Emergency Medical Technician (Current Employee) – Schenectady, NY – March 20, 2018
the job offers the kind of hours you would expect at an EMS job, they are all over the place. The problem with Mohawk is that the pay is lousy that you have to work at least 50 hours a week to make ends meet.
EMT-B (Former Employee) – Schenectady, NY – January 21, 2018
Mohawk Is a good starter place if you have just received your EMT-B certification. otherwise I would not recommend this place as a long term employment place. management does not care about their employees they only see numbers instead of actual people
EMT-Basic (Current Employee) – Schenectady, NY – January 21, 2018
Typically working a 12 hour shift, occasionally 24 hours. Physically demanding job from beginning to end.
Start the shift by checking the ambulance. The cleanliness and how well stocked with equipment and supplies is required inspection. Respond with mutual aid or alone for emergency calls, or medical transports. Be able to interact with a variety of people from different cultures professionally. Be prepared for unsafe work environments due to disease, confined space, heavy weight moving, less than ideal work conditions. Safely transport patients to the hospital in a timely fashion/provide ongoing patient care until transferred to hospital staff. Continuously maintain cleanliness and functionality of ambulance once previous patient is turned over to next care provider.
Work environment in the stations is typically a happy, fun, welcoming environment. Expect abrasive personalities along with fresh smiling faces, an interesting mix that works well.
The weekly hours will be around 50 if not more for a part time or full time employee. You can quickly feel the affects of sleep deprivation and overworked physical condition.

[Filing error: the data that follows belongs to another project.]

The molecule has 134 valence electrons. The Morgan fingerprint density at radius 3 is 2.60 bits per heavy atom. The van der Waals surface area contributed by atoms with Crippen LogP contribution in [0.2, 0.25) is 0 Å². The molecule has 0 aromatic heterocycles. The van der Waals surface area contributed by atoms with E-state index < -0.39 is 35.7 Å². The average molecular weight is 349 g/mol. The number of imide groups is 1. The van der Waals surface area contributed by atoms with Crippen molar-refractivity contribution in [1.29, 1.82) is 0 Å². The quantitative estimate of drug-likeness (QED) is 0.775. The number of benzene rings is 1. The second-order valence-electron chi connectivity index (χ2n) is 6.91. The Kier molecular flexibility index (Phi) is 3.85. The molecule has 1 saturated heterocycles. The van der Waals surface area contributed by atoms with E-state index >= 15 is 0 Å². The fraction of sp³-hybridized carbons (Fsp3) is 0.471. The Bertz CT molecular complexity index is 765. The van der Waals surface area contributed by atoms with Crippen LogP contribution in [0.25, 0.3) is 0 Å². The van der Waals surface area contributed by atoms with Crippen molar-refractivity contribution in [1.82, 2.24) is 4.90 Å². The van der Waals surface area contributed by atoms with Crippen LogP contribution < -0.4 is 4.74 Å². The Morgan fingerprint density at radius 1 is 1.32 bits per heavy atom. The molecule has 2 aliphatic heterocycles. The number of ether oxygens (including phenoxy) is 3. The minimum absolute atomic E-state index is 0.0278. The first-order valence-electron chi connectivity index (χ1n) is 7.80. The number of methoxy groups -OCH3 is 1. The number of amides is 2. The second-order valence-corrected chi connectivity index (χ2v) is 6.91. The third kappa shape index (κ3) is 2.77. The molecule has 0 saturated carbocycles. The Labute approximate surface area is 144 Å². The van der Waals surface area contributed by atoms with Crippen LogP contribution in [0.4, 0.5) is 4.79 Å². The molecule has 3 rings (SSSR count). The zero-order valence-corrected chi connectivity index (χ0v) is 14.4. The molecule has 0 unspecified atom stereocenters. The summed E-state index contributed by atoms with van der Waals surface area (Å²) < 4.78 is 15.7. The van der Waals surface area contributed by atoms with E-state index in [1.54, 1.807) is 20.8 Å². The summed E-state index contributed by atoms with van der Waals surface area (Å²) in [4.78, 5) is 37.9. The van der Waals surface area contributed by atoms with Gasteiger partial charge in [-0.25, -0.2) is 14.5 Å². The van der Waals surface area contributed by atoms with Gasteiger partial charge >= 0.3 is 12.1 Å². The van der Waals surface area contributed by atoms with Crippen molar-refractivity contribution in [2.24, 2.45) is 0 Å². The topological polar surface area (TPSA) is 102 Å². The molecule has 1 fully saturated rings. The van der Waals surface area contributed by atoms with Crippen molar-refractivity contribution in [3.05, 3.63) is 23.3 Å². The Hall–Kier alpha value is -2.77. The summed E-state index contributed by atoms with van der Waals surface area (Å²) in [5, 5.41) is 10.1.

Dispatcher/Supervisor (Former Employee) – Schenectady, NY – August 1, 2017
A high volume, proffession ambulance service operating in albany, schenectady, and rennselaer counties. Shifts were long but pay was in keeping with industry standards. Every day was different which made work interesting. Management was effective and fair. Because the same people worked the same shifts for the most part employees became very close almost like a family. Due to the long hours we often spent more time together than with our families The hardest part of the job was the stress levels, The most enjoyable thing was knowing that you were helping people everyday you were at work. Literally helping save lives evry day you were at work. How many people can say that?
decent benefits, free meals on holidays, work with nice people
Critical Care Technician (Former Employee) – Schenectady, NY – July 26, 2017
I loved working at Mohawk. I met great people and made life-time friends. The work is the most challenging I have ever had and as long as you rare willing to put in the house for continuing education and test, you can advance. The pay is comparable, and you will experience things you never thought you would. The job is what you make it.
Many different stations in different counties. Wide spread coverage. Comfortable stations
Emergency Medical Technician (Former Employee) – Albany, NY – August 3, 2015
Fun place to work. I would recommend it to anyone that is an EMT/Paramedic in Albany, NY. Providing Basic Life Support (BLS) skills en route to hospital and nursing homes. Emergency and non emergency ambulances.Okay management. Very pleasurable people to be around all over the company. The hardest part of the job is seeing children sick and/or hurt. Working with people in groups. Cooperating with fire department and police.
Emergency Medical Technician (Former Employee) – Albany, NY – November 23, 2014
My day would start by checking the ambulance to make sure all supplies was stocked, to filling up the oxygen tanks, to checking the equipment to make sure it's functioning correctly, and to checking the ambulance as a whole for any mechanical issues. What I learned is that every emergency situation is different.
EMT (Former Employee) – Schenectady, NY – December 12, 2012
We ended up tranporting patients throughout most of the day and took very little emergency calls. Transportation became interesting when my patient was having a mental concern or was suicidal. I started to ask lots of questions to get to know the person and began counseling them, even when the transport was short. This is when I started to realize that I had a gift of talking to people who were at their lowest point. In emergencies, the paramedics would take over and I found myself more drawn to the family members that were affected by the tragedy. I had a certain way about me that would allow me to talk to these individuals with no judgement. I just set their mind at ease, even if they were on the verge of suicide.